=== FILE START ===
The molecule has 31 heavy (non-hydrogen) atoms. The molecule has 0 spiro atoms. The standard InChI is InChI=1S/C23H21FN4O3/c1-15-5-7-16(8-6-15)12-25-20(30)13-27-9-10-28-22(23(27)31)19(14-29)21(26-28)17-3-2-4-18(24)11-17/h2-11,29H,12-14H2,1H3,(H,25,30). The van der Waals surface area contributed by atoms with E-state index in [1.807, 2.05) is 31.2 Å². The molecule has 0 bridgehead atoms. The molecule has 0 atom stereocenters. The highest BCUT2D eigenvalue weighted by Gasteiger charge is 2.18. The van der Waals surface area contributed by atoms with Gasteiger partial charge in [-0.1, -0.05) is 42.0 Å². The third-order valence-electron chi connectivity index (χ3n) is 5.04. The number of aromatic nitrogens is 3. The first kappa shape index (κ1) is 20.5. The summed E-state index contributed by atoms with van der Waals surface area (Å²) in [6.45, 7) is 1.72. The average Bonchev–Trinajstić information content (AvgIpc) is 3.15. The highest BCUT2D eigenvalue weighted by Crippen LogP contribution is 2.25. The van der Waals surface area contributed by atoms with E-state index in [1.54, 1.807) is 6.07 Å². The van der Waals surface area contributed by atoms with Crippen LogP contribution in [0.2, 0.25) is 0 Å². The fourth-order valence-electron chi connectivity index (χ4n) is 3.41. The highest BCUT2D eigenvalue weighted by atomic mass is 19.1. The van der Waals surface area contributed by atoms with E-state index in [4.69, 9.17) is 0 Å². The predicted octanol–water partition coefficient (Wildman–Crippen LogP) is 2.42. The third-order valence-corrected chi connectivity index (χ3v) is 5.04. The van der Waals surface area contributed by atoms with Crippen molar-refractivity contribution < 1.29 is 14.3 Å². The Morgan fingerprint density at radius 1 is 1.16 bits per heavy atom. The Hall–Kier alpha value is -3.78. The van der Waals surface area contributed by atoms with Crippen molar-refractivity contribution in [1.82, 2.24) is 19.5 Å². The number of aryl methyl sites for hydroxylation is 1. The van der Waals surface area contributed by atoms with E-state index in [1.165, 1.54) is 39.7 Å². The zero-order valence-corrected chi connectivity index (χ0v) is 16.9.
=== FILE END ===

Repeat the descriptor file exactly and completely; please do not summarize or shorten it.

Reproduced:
The molecule has 31 heavy (non-hydrogen) atoms. The molecule has 0 spiro atoms. The standard InChI is InChI=1S/C23H21FN4O3/c1-15-5-7-16(8-6-15)12-25-20(30)13-27-9-10-28-22(23(27)31)19(14-29)21(26-28)17-3-2-4-18(24)11-17/h2-11,29H,12-14H2,1H3,(H,25,30). The van der Waals surface area contributed by atoms with E-state index in [1.807, 2.05) is 31.2 Å². The molecule has 0 bridgehead atoms. The molecule has 0 atom stereocenters. The highest BCUT2D eigenvalue weighted by Gasteiger charge is 2.18. The van der Waals surface area contributed by atoms with Gasteiger partial charge in [-0.1, -0.05) is 42.0 Å². The third-order valence-electron chi connectivity index (χ3n) is 5.04. The number of aromatic nitrogens is 3. The first kappa shape index (κ1) is 20.5. The summed E-state index contributed by atoms with van der Waals surface area (Å²) in [6.45, 7) is 1.72. The average Bonchev–Trinajstić information content (AvgIpc) is 3.15. The highest BCUT2D eigenvalue weighted by Crippen LogP contribution is 2.25. The van der Waals surface area contributed by atoms with E-state index in [1.54, 1.807) is 6.07 Å². The van der Waals surface area contributed by atoms with Crippen LogP contribution in [0.2, 0.25) is 0 Å². The fourth-order valence-electron chi connectivity index (χ4n) is 3.41. The highest BCUT2D eigenvalue weighted by atomic mass is 19.1. The van der Waals surface area contributed by atoms with E-state index in [4.69, 9.17) is 0 Å². The predicted octanol–water partition coefficient (Wildman–Crippen LogP) is 2.42. The third-order valence-corrected chi connectivity index (χ3v) is 5.04. The van der Waals surface area contributed by atoms with Crippen molar-refractivity contribution < 1.29 is 14.3 Å². The Morgan fingerprint density at radius 1 is 1.16 bits per heavy atom. The Hall–Kier alpha value is -3.78. The van der Waals surface area contributed by atoms with Crippen molar-refractivity contribution in [1.82, 2.24) is 19.5 Å². The number of aryl methyl sites for hydroxylation is 1. The van der Waals surface area contributed by atoms with E-state index in [1.165, 1.54) is 39.7 Å². The zero-order valence-corrected chi connectivity index (χ0v) is 16.9.